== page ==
Ironbridge Gorge, Shropshire

Ipswich Historic Lettering: Ironbridge 1   Ipswich Historic Lettering: Ironbridge 52012 images
The original Iron Bridge which gives this place its name still stands today, a beautiful curving structure spanning the silvern Severn river. However, once it stood in the most industrialised area in the world – a stinking, smoking, ruined landscape of mining, shipping, foundries and processing – the heart of the Industrial Revolution in England. The cast iron railings on the bridge bear two sets of characters in relief on the upper arc and in the centre of the circular motif:
'ERECTED ... 1779'
Ipswich Historic Lettering: Ironbridge 6 
'TABLE OF TOLLS.
For every time they pass over this BRIDGE.
For every Coach, Landau, Hearse, Chaise, Chair, or such like}
        s d
Carriages drawn by Six Horses, Mares, Geldings, or Mules     }        2.0
Ditto ________ by Four Ditto _
_____________________            1.6                     
Ditto _
_______ by Two Ditto ______________________            1.0
Ditto ________ by One Ditto ______________________             0.6
For every Horse, Mule, Ass, pair of Oxen Drawing or Harness'd
to draw any Waggon, Cart or such like carriage, for each Horse &c 0.3
For a Horse, Mule, or Ass, laden or unladen drawing,                          0.11/2
For a Horse, Mule, or Ass carrying double,                                            0.2
For an Ox, Cow, or neat cattle                                                                  0.1
For a Calf, Pig, Sheep or lamb                                                                  0.01/2
For every Horse, Mule, Ass or carriage going on the roads
and not over the Bridge, half the said tolls.
For every Foot passenger, going over the
Bridge                       0.01/2

N.B. This Bridge being private property, every Officer of
Soldier, whether on duty or not, is liable to pay toll for
passing over, as well as any baggage waggon Mail coach or
the Royal Family.'

Ipswich Historic Lettering: Ironbridge 2   Ipswich Historic Lettering: Ironbridge 4
Down the slope from the Iron Bridge, just past a traffic roundabout is a former...
'POLICE STATION'
..., in 2012 a restaurant. Note the inverted 'V' forming the crossbar of the letter 'A'.

One of the more affordable of the ten historical 'attractions' in Coalbrookdale is the Tar Tunnel, close to the Inclined Plain which replaced the tunnel as a mean of lifting cargo boats to a canal. This footbridge spans the river nearby.
Ipswich Historic Lettering: Ironbridge 9

Ipswich Historic Lettering: Ironbridge 7   Ipswich Historic Lettering: Ironbridge 8
The first plaque encountered on the footbridge (nearest to the Tar Tunnel) is on the left above:
'1914     THE GREAT WAR     1918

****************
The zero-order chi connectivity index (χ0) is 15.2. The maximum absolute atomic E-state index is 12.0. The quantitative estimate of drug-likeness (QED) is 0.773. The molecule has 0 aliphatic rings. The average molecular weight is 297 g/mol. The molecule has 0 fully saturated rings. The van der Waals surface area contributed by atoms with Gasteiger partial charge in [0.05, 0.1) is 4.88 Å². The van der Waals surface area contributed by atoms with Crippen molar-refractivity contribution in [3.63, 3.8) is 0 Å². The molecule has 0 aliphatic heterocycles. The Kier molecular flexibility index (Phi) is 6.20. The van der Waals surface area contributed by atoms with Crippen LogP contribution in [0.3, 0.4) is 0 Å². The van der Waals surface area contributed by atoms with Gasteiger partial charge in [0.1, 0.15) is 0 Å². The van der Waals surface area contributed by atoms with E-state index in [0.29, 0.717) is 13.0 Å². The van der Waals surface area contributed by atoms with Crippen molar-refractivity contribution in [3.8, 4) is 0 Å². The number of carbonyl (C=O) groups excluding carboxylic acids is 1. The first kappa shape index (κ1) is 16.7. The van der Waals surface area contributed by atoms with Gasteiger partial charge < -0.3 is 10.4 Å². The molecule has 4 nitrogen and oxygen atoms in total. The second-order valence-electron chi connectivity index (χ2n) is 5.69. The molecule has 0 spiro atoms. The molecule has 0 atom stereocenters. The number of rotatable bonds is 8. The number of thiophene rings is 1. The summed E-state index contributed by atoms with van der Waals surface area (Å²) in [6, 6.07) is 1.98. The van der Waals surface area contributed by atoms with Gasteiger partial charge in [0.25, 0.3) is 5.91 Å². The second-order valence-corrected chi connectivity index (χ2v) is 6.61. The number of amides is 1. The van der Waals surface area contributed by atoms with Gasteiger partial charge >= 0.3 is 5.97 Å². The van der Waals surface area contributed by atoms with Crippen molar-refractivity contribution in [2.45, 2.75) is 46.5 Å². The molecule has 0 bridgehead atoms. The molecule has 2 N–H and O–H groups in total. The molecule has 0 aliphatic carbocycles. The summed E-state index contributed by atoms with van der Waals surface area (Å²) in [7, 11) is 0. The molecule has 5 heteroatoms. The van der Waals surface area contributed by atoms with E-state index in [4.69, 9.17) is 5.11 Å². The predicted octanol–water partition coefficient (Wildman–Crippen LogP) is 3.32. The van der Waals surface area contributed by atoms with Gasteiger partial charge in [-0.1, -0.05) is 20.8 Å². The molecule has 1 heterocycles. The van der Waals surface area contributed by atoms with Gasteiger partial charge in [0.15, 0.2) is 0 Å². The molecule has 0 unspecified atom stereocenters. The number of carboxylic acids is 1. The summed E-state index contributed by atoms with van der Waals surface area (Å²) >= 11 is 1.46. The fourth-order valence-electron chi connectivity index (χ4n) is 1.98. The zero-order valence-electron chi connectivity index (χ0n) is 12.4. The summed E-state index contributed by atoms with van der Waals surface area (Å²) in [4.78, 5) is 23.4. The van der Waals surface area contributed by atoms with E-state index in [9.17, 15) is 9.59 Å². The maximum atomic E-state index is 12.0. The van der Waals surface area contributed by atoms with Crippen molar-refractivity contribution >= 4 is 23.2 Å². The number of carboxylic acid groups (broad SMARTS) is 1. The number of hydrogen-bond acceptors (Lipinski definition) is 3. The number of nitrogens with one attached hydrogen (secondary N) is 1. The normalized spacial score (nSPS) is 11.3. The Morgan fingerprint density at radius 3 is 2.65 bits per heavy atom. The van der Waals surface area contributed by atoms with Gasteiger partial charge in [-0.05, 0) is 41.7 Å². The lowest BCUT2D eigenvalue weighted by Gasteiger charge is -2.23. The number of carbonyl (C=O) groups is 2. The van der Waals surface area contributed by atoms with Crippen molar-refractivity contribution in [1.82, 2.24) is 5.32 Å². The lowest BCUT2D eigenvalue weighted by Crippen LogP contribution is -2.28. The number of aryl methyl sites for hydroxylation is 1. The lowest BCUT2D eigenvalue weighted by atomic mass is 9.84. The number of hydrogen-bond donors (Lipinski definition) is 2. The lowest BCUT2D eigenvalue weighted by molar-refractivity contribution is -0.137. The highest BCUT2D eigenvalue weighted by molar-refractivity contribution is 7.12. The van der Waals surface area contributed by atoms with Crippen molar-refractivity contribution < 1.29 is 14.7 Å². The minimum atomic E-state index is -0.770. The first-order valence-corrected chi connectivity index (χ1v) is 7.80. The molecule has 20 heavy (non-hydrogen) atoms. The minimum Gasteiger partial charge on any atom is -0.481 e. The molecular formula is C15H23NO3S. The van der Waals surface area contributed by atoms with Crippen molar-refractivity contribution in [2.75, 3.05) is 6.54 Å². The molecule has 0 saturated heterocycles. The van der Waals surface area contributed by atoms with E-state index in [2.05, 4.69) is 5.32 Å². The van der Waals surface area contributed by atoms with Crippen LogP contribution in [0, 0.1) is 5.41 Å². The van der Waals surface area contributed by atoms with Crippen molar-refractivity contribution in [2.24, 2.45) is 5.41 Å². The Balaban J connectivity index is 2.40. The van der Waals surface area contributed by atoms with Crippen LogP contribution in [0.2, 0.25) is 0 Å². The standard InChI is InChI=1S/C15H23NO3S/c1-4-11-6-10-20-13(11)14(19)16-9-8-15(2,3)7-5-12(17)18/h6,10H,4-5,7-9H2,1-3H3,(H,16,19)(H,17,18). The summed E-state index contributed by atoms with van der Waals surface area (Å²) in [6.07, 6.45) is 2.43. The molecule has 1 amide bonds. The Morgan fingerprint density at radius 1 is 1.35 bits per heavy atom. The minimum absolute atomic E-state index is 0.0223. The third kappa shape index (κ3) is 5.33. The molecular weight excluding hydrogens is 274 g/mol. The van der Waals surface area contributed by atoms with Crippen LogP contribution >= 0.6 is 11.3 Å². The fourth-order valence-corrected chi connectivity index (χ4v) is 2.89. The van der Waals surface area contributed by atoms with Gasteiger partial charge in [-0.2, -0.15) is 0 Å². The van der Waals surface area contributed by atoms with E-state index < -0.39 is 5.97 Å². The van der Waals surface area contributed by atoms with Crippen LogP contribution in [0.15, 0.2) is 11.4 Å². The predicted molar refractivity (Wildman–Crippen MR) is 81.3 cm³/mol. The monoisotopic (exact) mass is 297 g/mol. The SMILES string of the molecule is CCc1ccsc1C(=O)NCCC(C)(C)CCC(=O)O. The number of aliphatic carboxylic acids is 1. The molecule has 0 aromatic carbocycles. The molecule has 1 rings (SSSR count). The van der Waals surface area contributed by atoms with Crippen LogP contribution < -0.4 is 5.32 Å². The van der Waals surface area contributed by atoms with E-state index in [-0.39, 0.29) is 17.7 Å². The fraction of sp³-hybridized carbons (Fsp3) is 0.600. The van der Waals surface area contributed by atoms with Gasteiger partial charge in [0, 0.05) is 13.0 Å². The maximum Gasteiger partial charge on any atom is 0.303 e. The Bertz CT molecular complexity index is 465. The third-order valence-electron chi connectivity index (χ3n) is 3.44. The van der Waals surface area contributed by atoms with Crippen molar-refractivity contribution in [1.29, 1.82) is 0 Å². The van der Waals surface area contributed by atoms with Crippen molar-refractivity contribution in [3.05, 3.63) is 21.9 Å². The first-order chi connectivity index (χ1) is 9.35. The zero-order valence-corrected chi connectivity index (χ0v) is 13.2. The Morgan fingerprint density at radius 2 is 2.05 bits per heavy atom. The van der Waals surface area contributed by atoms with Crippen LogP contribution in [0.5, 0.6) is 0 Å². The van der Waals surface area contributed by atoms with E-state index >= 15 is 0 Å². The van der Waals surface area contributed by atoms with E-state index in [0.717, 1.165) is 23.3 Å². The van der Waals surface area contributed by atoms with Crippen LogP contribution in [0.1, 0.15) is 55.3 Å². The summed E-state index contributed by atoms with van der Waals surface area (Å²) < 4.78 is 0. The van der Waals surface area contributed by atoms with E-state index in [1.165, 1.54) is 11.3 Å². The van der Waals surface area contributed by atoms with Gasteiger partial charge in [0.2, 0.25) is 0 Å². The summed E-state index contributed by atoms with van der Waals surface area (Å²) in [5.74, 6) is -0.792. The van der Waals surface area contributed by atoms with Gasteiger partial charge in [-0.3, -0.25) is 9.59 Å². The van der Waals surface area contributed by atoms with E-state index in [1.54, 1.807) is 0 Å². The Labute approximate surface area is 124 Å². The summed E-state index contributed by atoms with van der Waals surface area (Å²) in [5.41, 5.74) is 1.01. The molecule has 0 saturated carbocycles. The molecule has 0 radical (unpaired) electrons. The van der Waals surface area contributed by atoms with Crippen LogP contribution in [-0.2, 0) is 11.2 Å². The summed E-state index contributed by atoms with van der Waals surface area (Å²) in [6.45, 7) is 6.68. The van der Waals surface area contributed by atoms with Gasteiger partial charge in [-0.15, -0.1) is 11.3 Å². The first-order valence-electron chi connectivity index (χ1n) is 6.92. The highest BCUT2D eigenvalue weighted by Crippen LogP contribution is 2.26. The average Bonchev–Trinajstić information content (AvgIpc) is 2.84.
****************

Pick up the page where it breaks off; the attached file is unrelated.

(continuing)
THIS BRIDGE IS FREE
O TREAD IT REVERENTLY
IN MEMORY OF THOSE
WHO DIED FOR THEE
ERECTED BY PUBLIC SUBSCRIPTION
1922.'
This is a more decorative plaque with its shaped surround and the font of the main legend (see the Ancient Egyptian pylon-shaped 'H').

The second plaque reads:
'IN HONOURED MEMORY OF
OUR COMRADES FROM JACKFIELD AND COALPORT
WHO FELL IN WORLD WARD NOS. 1 AND 2
1914 - 1918
[26 names]
1939 - 1945
[7 names; 1 Missing (in action)]
"THEY SHALL GROW NOT OLD AS WE THAT ARE LEFT GROW OLD,
AGE SHALL NOT WEARY THEM NOR THE YEARS CONDEMN.
AT THE GOING DOWN OF THE SUN AND IN THE MORNING,
WE WILL REMEMBER THEM" '

Ipswich Historic Lettering: Ironbridge 10   Ipswich Historic Lettering: Ironbridge 11
Heading up the path from the country pub near the footbridge on the far side, the long, high brick walls of a works indicates the one-time factory of:
'MAW & CO. BENTHALL WORKS
WORCESTER   1850   BENTHALL   1852   REBUILT   1883'
The fine set of iron gates below the ceramic tile sign opens onto a courtyard which is now home to all sorts of craft makers and suppliers' shops. There is also an original doorway with the tiled sign, complete with pointing finger:
'FOREMAN'S
OFFICE'
The manufacture of decorative tiles in Ironbridge Gorge began with the arrival in 1852 of John Hornby Maw and his two sons, George and Arthur. They traded as Maw & Co., initially from the Benthall works on this site and then from a second factory opened in Jackfield in 1883. Father and sons had moved from Worcester in order to utilise the Shropshire clays which were perfect for the manufacture of decorative tiles. Maw & Co. enjoyed a local monopoly until Hawes & Denny took over a dilapidated potworks in Jackfield in the early 1860s. For their first forty years they mainly produced the tiles and tesserae for which they are best known. In the last decade of the nineteenth century they started making high quality art pottery. The help of well known artists such as Lewis Day and Walter Crane was enlisted for the design of both art pottery and tiles. The company built up an international reputation and their work was exhibited at the most prestigious fairs including the Chicago World Fair of 1893. They were chosen for the execution of decorative work on the Maharaja's palace at Mysore. Maw & Company continued production at the Benthall Works until 1967 when they ceased trading.

See also Bridgnorth
(includes the Severn Valley Railway) and Ludlow.

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